New Spey'r for Steelhead

Discussion in 'Steelhead' started by dv, Dec 21, 2002.

  1. dv

    dv Guest

    So I have a new Spey rod, been sorta getting the hang of casting and I am really enjoying it (thanks to all that helped me get going). I had this past week off from work (well mostly) and I was able to go fishing on the Sky near Monroe and the Snoqualmie near Carnation five times. Sometimes hitting both rivers in the same day. As I'm new to this I didn't really expect to catch anything, but I have seen only one Steelhead caught by anyone..gear chuckers, boats, anyone. Does it get better than this or should I set my expectations lower about the number of fish in these rivers?

    thanks,

    dv
     
  2. Steve Buckner

    Steve Buckner Mother Nature's Son

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    I just tried to reply to your question and when I posted it, all my typing went away!!! Here goes again...

    The number one thing to remember with Steelheadin is that you're going to have to put many long hours, days, and sometimes weeks in before you catch these elusive fish. We covet that which is rare and that is at least one of the reasons we put such emphasis on catching these fish. Remember that Steelhead fishing is almost never a numbers game. Even the best of them go many days without touching a fish.

    If you've not caught steelhead before, you're going to have to put more hours in than normal. You need to learn about where to spend your time fishing. Most people reason that if fish have been caught upstream in a given river system at point "B", then they must of come from downriver at poing "A" to therefore, you have just as much opportunity to catch them anywhere along the river line from point A to point B. NOT SO!!! As you've probably already read, steelhead tend to hold in water that moves about as fast you as you can walk, sometimes a little faster and sometimes a little slower. They also tend to hold in water 3-10 feet deep, but this may also very depending upon river flows, temperature, and time of day. In general, you only want to spend your time fishing on about 20-30% of a river. The rest is either too deep, too slow or too fast.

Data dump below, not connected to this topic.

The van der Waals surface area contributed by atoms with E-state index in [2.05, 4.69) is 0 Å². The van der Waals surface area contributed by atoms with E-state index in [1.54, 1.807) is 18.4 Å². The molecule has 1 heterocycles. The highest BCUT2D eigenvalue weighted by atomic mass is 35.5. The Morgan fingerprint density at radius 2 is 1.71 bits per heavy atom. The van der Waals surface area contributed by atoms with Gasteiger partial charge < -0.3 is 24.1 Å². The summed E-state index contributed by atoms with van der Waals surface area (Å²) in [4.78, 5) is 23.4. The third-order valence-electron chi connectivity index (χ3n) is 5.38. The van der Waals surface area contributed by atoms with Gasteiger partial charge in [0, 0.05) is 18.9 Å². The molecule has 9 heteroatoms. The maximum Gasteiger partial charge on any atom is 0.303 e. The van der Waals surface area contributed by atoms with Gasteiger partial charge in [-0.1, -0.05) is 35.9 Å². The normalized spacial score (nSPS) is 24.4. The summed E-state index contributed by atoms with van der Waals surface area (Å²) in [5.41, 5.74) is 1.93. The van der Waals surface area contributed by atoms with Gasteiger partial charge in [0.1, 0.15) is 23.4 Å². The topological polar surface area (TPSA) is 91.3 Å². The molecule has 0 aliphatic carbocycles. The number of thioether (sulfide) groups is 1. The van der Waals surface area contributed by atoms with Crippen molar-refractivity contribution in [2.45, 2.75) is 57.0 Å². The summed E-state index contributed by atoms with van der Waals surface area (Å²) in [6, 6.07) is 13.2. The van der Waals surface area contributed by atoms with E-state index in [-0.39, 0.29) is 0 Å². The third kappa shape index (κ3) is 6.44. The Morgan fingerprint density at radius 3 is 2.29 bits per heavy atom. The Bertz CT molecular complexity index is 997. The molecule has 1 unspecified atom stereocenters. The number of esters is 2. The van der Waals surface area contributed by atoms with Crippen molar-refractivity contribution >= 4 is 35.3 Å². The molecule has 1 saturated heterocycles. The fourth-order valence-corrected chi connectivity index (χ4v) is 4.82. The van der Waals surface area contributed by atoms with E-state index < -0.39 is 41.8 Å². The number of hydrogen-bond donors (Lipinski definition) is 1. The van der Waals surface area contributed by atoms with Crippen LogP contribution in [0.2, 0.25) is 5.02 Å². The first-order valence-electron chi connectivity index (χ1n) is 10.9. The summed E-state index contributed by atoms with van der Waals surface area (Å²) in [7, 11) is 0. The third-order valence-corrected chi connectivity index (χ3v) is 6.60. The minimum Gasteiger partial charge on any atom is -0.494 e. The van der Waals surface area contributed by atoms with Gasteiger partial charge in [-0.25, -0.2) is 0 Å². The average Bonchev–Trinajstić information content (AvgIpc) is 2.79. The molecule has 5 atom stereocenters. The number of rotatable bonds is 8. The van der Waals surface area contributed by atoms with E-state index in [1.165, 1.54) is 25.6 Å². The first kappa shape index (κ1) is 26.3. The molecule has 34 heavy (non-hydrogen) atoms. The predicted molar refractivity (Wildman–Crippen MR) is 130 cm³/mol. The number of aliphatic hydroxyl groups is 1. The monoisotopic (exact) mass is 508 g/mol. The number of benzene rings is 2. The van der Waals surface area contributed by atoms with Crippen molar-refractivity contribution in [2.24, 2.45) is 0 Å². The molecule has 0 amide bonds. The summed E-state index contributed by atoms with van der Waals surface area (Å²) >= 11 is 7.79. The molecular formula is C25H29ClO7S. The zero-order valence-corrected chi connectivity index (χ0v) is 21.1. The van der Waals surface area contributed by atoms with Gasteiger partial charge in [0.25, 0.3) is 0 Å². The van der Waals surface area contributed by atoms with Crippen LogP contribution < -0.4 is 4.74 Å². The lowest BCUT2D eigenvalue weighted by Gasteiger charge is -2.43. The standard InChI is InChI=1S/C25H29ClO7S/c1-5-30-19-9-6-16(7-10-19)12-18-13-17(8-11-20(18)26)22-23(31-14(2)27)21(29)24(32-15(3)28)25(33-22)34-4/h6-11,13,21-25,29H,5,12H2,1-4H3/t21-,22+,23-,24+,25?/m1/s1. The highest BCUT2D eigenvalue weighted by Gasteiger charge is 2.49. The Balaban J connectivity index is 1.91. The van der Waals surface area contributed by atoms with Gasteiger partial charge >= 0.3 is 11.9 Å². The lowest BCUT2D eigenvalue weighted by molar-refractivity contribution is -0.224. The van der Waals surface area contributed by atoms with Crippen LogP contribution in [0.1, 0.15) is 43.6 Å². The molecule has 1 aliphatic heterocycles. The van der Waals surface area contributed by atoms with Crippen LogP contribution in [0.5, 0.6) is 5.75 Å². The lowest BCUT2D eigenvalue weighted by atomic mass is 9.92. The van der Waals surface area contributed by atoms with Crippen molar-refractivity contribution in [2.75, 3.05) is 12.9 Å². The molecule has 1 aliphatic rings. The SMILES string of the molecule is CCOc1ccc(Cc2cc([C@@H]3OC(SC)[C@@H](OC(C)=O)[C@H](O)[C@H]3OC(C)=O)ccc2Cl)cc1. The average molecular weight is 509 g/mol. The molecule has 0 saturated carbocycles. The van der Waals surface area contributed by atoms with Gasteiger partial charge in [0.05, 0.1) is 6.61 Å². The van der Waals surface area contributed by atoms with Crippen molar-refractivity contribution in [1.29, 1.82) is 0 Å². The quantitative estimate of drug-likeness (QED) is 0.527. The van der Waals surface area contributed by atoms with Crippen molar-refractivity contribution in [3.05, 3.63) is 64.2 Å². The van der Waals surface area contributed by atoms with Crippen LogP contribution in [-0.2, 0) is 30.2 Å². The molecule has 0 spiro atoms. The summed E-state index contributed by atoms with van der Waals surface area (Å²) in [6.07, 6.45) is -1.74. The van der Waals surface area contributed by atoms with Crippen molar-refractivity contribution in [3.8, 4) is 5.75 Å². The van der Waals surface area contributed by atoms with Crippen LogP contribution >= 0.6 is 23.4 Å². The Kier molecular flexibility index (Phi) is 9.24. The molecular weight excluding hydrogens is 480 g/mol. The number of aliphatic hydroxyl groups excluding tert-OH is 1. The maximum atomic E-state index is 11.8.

If you have an opportunity to watch a river from a vantage point it can really help you understand where steelhead hold. If you can spot fish at least you know that you're fishing to fish. Remember that most of the water is empty!!! Get a pair of polarized glasses and spend some time searching out fish. There's some comfort knowing that you're fishing in the right spot. Also remember that just because you found fish one day doesn't mean they'll be there the next and vice versa.

    The number one rule is "Dont give up!!!". Pick a fly, use a sink tip, and fish hard. When you go to the river, practice on something that needs improving. Watch for fish to roll, and remember places that you've seen fish get caught. Go back to these spots. At the end of the day, even if you don't connect take some pleasure knowing that you fished hard and that you would have caught a fish had there been one there that was interested. You're number will come up one day if you give it a good effort.

    Have a Merry Christmas!!!
    Skinny
     
  3. Old Man

    Old Man Just an Old Man

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    The thrill is not in the kill---But to let them go.

    Relax,don't you know that catching them fish is not as easy as it sounds. They don't call it a fish of a thousand casts for nothing. The runs aren't in yet as everyone is saying. There's a few around and the people that are catching them are the ones that get out a lot more than you or I.

    Jim
     
  4. Philster

    Philster Active Member

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    Yo DV

    Steelhead are alot like me... Only I smell worse after laying on the bank for awhile }(